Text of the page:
This extractor loads a single or multiple CSV files from a single or multiple AWS S3 buckets and stores them in multiple tables in Keboola Connection (KBC) Storage. Compared to the Simple AWS S3 extractor, it offers extensive CSV postprocessing and its UI gives you more flexibility.
After creating a new configuration, select the files you want to extract from AWS S3 and determine the way how you save them to KBC Storage. You also need to set up the proper permissions on AWS.
Find the AWS S3 extractor in the list of extractors and create a new configuration. Name it.
In order to access the files in S3, you need to set up AWS credentials.
Use the AWS Access Key ID and the Secret Access Key with read permissions to the desired S3 bucket(s) and file(s). Make sure this AWS Access Key ID has the correct permissions:
s3:GetObjectfor the given key/wildcard
s3:ListBucketto access all wildcard files
s3:GetBucketLocationto determine the region of the S3 bucket(s)
You can add the following policy document as an inline policy to an AWS user:
To create a new table, click the New Table button and assign a name. It will be used to create the destination table name in Storage and can be modified.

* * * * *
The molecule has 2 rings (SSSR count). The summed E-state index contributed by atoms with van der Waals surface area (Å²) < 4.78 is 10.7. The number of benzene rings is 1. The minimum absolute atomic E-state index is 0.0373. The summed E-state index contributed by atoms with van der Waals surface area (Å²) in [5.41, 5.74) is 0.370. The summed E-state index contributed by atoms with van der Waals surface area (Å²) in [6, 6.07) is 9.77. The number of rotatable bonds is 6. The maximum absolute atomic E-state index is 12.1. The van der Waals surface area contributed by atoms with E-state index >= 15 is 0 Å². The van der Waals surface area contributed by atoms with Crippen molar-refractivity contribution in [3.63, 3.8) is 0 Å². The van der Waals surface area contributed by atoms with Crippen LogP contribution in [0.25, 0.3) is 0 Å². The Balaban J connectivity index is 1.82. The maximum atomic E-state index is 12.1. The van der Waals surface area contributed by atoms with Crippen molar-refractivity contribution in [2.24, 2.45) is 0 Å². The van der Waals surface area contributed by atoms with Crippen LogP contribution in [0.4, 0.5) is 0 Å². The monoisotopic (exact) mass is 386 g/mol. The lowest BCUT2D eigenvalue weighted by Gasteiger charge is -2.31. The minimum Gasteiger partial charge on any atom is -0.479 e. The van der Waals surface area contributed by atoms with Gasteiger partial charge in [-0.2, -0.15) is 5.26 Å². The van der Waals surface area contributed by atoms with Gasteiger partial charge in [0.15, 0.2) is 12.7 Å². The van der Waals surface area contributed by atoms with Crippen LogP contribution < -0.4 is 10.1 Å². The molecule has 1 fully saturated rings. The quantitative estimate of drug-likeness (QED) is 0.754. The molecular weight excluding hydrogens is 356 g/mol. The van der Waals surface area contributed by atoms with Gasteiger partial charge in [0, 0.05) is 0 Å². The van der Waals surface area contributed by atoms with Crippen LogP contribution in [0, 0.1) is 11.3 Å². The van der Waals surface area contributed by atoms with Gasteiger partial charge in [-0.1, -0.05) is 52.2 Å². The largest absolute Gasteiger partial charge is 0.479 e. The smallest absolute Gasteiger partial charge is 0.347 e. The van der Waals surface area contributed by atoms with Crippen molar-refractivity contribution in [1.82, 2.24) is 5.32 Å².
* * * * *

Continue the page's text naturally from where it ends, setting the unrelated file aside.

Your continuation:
The configuration can extract as many tables as you wish. The list is fully searchable, and you can delete or disable each table. In addition, you can explicitly run extraction of only one table. The extraction order of the tables can be changed.
Each table has different settings (key, load type, etc.) but they all share the same AWS credentials.
For each table you have to specify an AWS S3 Bucket and a Search Key. The Search Key can be a path to a single file or a prefix to multiple files (omit the wildcard character and use the Wildcard checkbox instead).
The additional source settings section allows you to set up the following:
s3_filenameis added to the table and will contain the original filename including the relative path to the Search Key.
s3_row_filenameis added to the table and will contain the row number in each of the downloaded files.
For more features, switch the configuration of each table to the Power User Mode by clicking the Open JSON editor link. Through editing the full JSON configuration you can set up the component (all options are described in the GitHub repository) and also the processors (to learn more about processors, see the Developers Docs).
Changing the JSON configuration may render the visual form unable to represent the configuration, and switching back may be disabled. Reverting such changes will re-enable the visual form. But whenever possible, the JSON will translate back to the visual form and vice versa.
All files stored in AWS Glacier are ignored.